She takes it upon herself to purchase all the stakes we use to mark ~700-900 nests annually on the beaches.  She also paints all the stakes herself.  In addition to this, during hatchling season, my mom typically drives to Gumbo Limbo at least once a week when she finds weak hatchlings on the beach.  Her work however does not stop there.  My mom’s real passion is education.  She typically spends at least 1 extra hour on the beach each of those mornings educating the public.  She has formed more relationships than I can count with tourists and locals alike who anxiously await her on the beach.  She even follows up with many people by sending them additional educational information via email.

My mother also supports St. Vincent Ferrer School in Delray Beach each year during their annual beach clean-up on Earth Day by using our sea turtle monitoring ATV to assist the school with beach clean-up efforts.  My mother was also instrumental in getting world-renowned underwater photographer Chris Gug to speak to St. Vincent Ferrer School during Earth Week in 2016.  The school did not think they could afford to have Chris speak but my mom spoke with Chris and was able to negotiate a lower rate to make it possible for the students to hear him and see his many underwater photos.  My mother also actively promotes marine conservation by speaking regularly with a local newspaper, The Coastal Star, and is a regular contributor of marine conservation related photos to their website.  In addition, whenever my mom meets a child who is interested in marine biology she offers to take them on the beach to shadow her as a sea turtle monitor.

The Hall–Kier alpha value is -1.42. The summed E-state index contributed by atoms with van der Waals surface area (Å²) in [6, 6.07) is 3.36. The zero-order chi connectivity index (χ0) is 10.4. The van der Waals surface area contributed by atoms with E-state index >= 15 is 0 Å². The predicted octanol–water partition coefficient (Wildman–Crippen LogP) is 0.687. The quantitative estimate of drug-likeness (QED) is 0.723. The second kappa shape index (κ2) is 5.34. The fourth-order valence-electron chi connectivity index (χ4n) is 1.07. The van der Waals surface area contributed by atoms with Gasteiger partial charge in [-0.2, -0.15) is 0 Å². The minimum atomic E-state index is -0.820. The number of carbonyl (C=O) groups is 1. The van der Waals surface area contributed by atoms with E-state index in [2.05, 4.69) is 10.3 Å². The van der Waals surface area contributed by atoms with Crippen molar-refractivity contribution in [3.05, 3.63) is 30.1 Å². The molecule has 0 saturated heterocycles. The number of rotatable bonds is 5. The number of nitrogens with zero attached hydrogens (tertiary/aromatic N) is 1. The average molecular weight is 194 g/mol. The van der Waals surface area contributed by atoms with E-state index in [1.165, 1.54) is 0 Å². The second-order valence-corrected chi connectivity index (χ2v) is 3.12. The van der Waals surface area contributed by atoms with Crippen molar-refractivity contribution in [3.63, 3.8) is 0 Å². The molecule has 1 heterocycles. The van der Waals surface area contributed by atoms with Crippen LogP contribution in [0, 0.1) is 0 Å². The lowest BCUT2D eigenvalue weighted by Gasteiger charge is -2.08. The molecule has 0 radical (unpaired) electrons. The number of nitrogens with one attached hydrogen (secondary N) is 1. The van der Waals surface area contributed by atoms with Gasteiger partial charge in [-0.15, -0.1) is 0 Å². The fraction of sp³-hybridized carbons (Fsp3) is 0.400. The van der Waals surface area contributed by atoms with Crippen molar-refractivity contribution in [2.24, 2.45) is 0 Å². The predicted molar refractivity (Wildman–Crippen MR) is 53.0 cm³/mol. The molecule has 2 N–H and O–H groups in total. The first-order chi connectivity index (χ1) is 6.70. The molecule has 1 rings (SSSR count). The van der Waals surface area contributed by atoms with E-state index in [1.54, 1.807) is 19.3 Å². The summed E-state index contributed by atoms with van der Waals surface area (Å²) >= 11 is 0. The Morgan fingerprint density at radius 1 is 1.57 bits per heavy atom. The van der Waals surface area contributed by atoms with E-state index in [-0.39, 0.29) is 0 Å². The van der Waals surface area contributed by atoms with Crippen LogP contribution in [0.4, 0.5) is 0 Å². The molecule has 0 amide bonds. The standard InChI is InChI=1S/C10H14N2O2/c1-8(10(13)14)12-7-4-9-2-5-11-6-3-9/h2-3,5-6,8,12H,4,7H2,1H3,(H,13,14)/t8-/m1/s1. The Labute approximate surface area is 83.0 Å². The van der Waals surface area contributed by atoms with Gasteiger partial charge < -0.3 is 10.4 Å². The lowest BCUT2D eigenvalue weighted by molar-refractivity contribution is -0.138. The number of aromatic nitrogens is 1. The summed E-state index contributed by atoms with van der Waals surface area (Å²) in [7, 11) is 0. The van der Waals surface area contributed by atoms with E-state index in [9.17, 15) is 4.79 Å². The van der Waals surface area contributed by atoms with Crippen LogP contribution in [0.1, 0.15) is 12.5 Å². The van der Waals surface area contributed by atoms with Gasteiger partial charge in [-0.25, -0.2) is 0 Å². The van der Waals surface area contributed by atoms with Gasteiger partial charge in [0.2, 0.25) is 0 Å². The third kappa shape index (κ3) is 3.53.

In 2014, my mom, along with other sea turtle monitors on my permit, was awarded the Saint Francis Award by St. Joseph’s Episcopal Church for our work in the area of marine conservation.  I am confident that it was mother’s efforts on the beach several days a week that we received this award.  My mom is also a regular contributor of videos to WPTV to highlight sea turtle awareness and conservation and The Coastal Star newspaper.  See example links below.